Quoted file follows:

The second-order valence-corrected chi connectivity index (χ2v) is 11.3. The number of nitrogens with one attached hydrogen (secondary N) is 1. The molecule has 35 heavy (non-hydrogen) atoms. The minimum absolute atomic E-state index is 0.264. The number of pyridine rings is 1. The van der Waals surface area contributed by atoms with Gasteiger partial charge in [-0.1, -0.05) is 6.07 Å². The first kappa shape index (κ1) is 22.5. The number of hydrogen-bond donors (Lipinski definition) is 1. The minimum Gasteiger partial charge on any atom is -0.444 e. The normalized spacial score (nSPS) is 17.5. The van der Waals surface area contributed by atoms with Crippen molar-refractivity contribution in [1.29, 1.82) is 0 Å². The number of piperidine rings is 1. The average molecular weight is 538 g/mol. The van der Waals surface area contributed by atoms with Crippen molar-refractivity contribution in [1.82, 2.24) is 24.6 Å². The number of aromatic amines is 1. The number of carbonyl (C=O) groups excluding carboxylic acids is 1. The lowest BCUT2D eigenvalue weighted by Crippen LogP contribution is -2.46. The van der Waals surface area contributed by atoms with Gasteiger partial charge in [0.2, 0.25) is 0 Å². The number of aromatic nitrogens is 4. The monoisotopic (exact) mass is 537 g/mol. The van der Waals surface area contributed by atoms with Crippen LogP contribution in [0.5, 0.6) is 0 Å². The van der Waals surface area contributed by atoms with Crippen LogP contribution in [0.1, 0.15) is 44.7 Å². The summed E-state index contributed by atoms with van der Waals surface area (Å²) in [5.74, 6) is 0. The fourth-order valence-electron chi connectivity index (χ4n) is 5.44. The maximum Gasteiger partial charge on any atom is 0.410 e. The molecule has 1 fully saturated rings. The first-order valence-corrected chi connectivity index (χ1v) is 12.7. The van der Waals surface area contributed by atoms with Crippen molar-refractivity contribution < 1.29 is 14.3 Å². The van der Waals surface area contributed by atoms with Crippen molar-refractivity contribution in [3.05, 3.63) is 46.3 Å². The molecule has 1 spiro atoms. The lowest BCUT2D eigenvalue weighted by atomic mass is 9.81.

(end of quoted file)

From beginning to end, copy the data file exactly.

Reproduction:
The second-order valence-corrected chi connectivity index (χ2v) is 11.3. The number of nitrogens with one attached hydrogen (secondary N) is 1. The molecule has 35 heavy (non-hydrogen) atoms. The minimum absolute atomic E-state index is 0.264. The number of pyridine rings is 1. The van der Waals surface area contributed by atoms with Gasteiger partial charge in [-0.1, -0.05) is 6.07 Å². The first kappa shape index (κ1) is 22.5. The number of hydrogen-bond donors (Lipinski definition) is 1. The minimum Gasteiger partial charge on any atom is -0.444 e. The normalized spacial score (nSPS) is 17.5. The van der Waals surface area contributed by atoms with Crippen molar-refractivity contribution in [1.29, 1.82) is 0 Å². The number of piperidine rings is 1. The average molecular weight is 538 g/mol. The van der Waals surface area contributed by atoms with Crippen molar-refractivity contribution in [1.82, 2.24) is 24.6 Å². The number of aromatic amines is 1. The number of carbonyl (C=O) groups excluding carboxylic acids is 1. The lowest BCUT2D eigenvalue weighted by Crippen LogP contribution is -2.46. The van der Waals surface area contributed by atoms with Gasteiger partial charge in [0.2, 0.25) is 0 Å². The number of aromatic nitrogens is 4. The monoisotopic (exact) mass is 537 g/mol. The van der Waals surface area contributed by atoms with Crippen LogP contribution in [0.5, 0.6) is 0 Å². The van der Waals surface area contributed by atoms with Crippen LogP contribution in [0.1, 0.15) is 44.7 Å². The summed E-state index contributed by atoms with van der Waals surface area (Å²) in [5.74, 6) is 0. The fourth-order valence-electron chi connectivity index (χ4n) is 5.44. The maximum Gasteiger partial charge on any atom is 0.410 e. The molecule has 1 fully saturated rings. The first-order valence-corrected chi connectivity index (χ1v) is 12.7. The van der Waals surface area contributed by atoms with Crippen molar-refractivity contribution < 1.29 is 14.3 Å². The van der Waals surface area contributed by atoms with Crippen molar-refractivity contribution in [3.05, 3.63) is 46.3 Å². The molecule has 1 spiro atoms. The lowest BCUT2D eigenvalue weighted by atomic mass is 9.81.